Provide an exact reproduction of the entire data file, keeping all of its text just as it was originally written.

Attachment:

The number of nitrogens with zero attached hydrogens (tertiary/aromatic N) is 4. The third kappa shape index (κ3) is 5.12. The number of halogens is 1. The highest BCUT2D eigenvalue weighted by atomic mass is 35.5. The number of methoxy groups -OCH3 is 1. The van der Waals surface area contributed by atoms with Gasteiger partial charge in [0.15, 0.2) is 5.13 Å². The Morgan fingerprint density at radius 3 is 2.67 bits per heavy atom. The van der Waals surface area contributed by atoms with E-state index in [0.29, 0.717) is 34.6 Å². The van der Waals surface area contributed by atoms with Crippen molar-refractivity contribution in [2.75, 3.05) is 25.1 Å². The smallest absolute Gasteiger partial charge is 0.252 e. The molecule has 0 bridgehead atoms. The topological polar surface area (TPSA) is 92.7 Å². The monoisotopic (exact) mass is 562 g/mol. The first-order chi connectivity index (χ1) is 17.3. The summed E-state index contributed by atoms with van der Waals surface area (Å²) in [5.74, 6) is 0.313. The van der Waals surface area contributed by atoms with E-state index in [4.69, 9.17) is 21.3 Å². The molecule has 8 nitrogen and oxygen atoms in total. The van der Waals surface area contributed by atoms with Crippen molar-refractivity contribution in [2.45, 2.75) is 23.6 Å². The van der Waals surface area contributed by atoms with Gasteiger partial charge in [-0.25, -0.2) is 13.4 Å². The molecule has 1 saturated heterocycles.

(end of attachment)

The number of nitrogens with zero attached hydrogens (tertiary/aromatic N) is 4. The third kappa shape index (κ3) is 5.12. The number of halogens is 1. The highest BCUT2D eigenvalue weighted by atomic mass is 35.5. The number of methoxy groups -OCH3 is 1. The van der Waals surface area contributed by atoms with Gasteiger partial charge in [0.15, 0.2) is 5.13 Å². The Morgan fingerprint density at radius 3 is 2.67 bits per heavy atom. The van der Waals surface area contributed by atoms with E-state index in [0.29, 0.717) is 34.6 Å². The van der Waals surface area contributed by atoms with Crippen molar-refractivity contribution in [2.75, 3.05) is 25.1 Å². The smallest absolute Gasteiger partial charge is 0.252 e. The molecule has 0 bridgehead atoms. The topological polar surface area (TPSA) is 92.7 Å². The monoisotopic (exact) mass is 562 g/mol. The first-order chi connectivity index (χ1) is 17.3. The summed E-state index contributed by atoms with van der Waals surface area (Å²) in [5.74, 6) is 0.313. The van der Waals surface area contributed by atoms with E-state index in [4.69, 9.17) is 21.3 Å². The molecule has 8 nitrogen and oxygen atoms in total. The van der Waals surface area contributed by atoms with Crippen molar-refractivity contribution in [2.45, 2.75) is 23.6 Å². The van der Waals surface area contributed by atoms with Gasteiger partial charge in [-0.25, -0.2) is 13.4 Å². The molecule has 1 saturated heterocycles.